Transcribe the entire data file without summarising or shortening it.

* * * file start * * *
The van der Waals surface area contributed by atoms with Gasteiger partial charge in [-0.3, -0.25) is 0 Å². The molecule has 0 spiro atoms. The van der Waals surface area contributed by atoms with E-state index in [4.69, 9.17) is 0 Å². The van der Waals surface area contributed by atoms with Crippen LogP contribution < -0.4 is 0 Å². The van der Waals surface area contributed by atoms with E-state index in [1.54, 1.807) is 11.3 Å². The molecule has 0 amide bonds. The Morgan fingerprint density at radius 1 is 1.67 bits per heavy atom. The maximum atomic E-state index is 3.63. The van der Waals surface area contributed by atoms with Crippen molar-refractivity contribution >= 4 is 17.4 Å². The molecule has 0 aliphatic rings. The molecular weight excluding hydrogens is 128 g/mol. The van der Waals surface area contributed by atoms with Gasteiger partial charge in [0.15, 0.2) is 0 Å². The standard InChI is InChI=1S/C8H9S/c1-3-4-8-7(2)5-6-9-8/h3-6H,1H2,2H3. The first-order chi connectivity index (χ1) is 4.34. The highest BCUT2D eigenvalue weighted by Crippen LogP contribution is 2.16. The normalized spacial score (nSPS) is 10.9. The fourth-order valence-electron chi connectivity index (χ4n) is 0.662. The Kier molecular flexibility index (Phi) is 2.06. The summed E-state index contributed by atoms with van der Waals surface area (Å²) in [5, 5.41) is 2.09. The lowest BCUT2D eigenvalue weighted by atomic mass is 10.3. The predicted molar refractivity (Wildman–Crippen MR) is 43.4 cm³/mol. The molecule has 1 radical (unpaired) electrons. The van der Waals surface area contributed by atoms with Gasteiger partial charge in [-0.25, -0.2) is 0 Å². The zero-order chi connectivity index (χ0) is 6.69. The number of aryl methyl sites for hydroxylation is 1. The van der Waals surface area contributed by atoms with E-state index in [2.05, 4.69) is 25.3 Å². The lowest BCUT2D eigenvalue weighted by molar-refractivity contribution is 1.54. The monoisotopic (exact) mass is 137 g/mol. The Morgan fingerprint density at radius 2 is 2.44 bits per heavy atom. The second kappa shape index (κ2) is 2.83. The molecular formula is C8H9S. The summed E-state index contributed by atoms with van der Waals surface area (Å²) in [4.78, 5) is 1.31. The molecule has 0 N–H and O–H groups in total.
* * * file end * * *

The van der Waals surface area contributed by atoms with Gasteiger partial charge in [-0.3, -0.25) is 0 Å². The molecule has 0 spiro atoms. The van der Waals surface area contributed by atoms with E-state index in [4.69, 9.17) is 0 Å². The van der Waals surface area contributed by atoms with Crippen LogP contribution < -0.4 is 0 Å². The van der Waals surface area contributed by atoms with E-state index in [1.54, 1.807) is 11.3 Å². The molecule has 0 amide bonds. The Morgan fingerprint density at radius 1 is 1.67 bits per heavy atom. The maximum atomic E-state index is 3.63. The van der Waals surface area contributed by atoms with Crippen molar-refractivity contribution >= 4 is 17.4 Å². The molecule has 0 aliphatic rings. The molecular weight excluding hydrogens is 128 g/mol. The van der Waals surface area contributed by atoms with Gasteiger partial charge in [0.15, 0.2) is 0 Å². The standard InChI is InChI=1S/C8H9S/c1-3-4-8-7(2)5-6-9-8/h3-6H,1H2,2H3. The first-order chi connectivity index (χ1) is 4.34. The highest BCUT2D eigenvalue weighted by Crippen LogP contribution is 2.16. The normalized spacial score (nSPS) is 10.9. The fourth-order valence-electron chi connectivity index (χ4n) is 0.662. The Kier molecular flexibility index (Phi) is 2.06. The summed E-state index contributed by atoms with van der Waals surface area (Å²) in [5, 5.41) is 2.09. The lowest BCUT2D eigenvalue weighted by atomic mass is 10.3. The predicted molar refractivity (Wildman–Crippen MR) is 43.4 cm³/mol. The molecule has 1 radical (unpaired) electrons. The van der Waals surface area contributed by atoms with Gasteiger partial charge in [-0.25, -0.2) is 0 Å². The zero-order chi connectivity index (χ0) is 6.69. The number of aryl methyl sites for hydroxylation is 1. The van der Waals surface area contributed by atoms with E-state index in [2.05, 4.69) is 25.3 Å². The lowest BCUT2D eigenvalue weighted by molar-refractivity contribution is 1.54. The monoisotopic (exact) mass is 137 g/mol. The Morgan fingerprint density at radius 2 is 2.44 bits per heavy atom. The second kappa shape index (κ2) is 2.83. The molecular formula is C8H9S. The summed E-state index contributed by atoms with van der Waals surface area (Å²) in [4.78, 5) is 1.31. The molecule has 0 N–H and O–H groups in total.